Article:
March 30,2020


When I started writing this about a month ago, I realized that this virus was so new that our understanding of it would evolve. I expected to change my advice frequently based on new data. I try to read and stay abreast of updates, but things are moving swiftly. We have to remember that this virus infected it's first human host in mid November. And here we are 4 1/2 months later (is that all?) and we know amazing amounts of things about, but we still don’t understand it completely.

Sometimes, the theory and directives are vague and not so clear. Data and more information help to clarify. My big shift now is thinking about face masks. At first I thought only health care workers and infected patients needed them. I worried, as many experts do, including the CDC and WHO, that people who wore a mask for their own protection were risking letting down their guard with hand washing, physical distancing, trying not to touch their face, not always wearing them correctly. Worries were real that if everyone used them, health care workers would have none. Next, I thought people, who have been exposed but did not have symptoms, should wear one to protect from transmitting to others. These were reasonable concerns, when it was thought that the virus was in respiratory droplets and not aerosolized.

But the evidence is not so clear anymore about transmission. The risk of asymptomatic transmission is real. Now some evidence shows wearing a mask can protect an uninfected person from the virus. Compelling to my friends who love to sing, is this sad tale out of Mt. Vernon, Washington regarding choir practice. My friends are worried, want to do the right thing, and be safe. So now, my thinking has evolved that wearing a mask can be protective from infection, if done well, when shopping or going into stores, or talking with friends across an enclosed space. For people that have risk factors, this can be a gift of being out in the world with a little less fear. And I know there will be some fancy glamour, if I know my creative friends.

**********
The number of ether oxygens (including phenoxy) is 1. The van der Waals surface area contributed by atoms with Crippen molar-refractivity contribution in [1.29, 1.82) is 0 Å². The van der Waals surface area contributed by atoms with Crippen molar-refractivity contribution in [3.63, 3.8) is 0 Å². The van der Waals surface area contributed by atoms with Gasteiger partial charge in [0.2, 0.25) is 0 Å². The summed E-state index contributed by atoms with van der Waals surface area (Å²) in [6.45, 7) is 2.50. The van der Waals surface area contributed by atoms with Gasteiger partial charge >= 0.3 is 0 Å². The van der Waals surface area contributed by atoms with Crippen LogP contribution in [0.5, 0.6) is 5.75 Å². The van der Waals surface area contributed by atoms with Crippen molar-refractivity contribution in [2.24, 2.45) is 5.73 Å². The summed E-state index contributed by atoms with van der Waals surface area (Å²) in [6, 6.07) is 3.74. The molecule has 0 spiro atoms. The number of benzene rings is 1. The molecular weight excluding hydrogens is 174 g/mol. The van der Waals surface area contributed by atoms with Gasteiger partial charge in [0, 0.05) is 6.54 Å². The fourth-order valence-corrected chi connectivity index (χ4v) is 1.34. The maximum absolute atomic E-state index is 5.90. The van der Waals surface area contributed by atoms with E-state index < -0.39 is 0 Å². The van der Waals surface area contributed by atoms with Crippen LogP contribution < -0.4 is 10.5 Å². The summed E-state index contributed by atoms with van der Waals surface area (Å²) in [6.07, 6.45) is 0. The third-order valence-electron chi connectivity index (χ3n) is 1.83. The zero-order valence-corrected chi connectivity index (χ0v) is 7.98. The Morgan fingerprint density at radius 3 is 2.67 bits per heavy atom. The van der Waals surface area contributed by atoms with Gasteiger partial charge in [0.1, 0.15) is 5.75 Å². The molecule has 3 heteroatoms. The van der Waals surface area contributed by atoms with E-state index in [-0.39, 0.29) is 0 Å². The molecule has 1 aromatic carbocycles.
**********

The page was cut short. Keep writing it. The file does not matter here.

We are in this for the long haul and what we are doing is making a difference. Don’t be discouraged. A Seattle Times story today shows the progress being made, new and old treatments are in trials. People are donating their time and plasma for these efforts. People are following “physical distancing”- such a better description than “social distancing”. Yes, a few outliers, but generally people show they care by following the guidelines. And there are opportunities to help those that are suffering. I know of many ways here where I live and you can find ways wherever you live. We are all in this together.

Wash your hands.

And finally, my caveat is that this is my experience and my opinions, which are subject to change as more information is available, and not related to the organization I work for. Thanks for reading.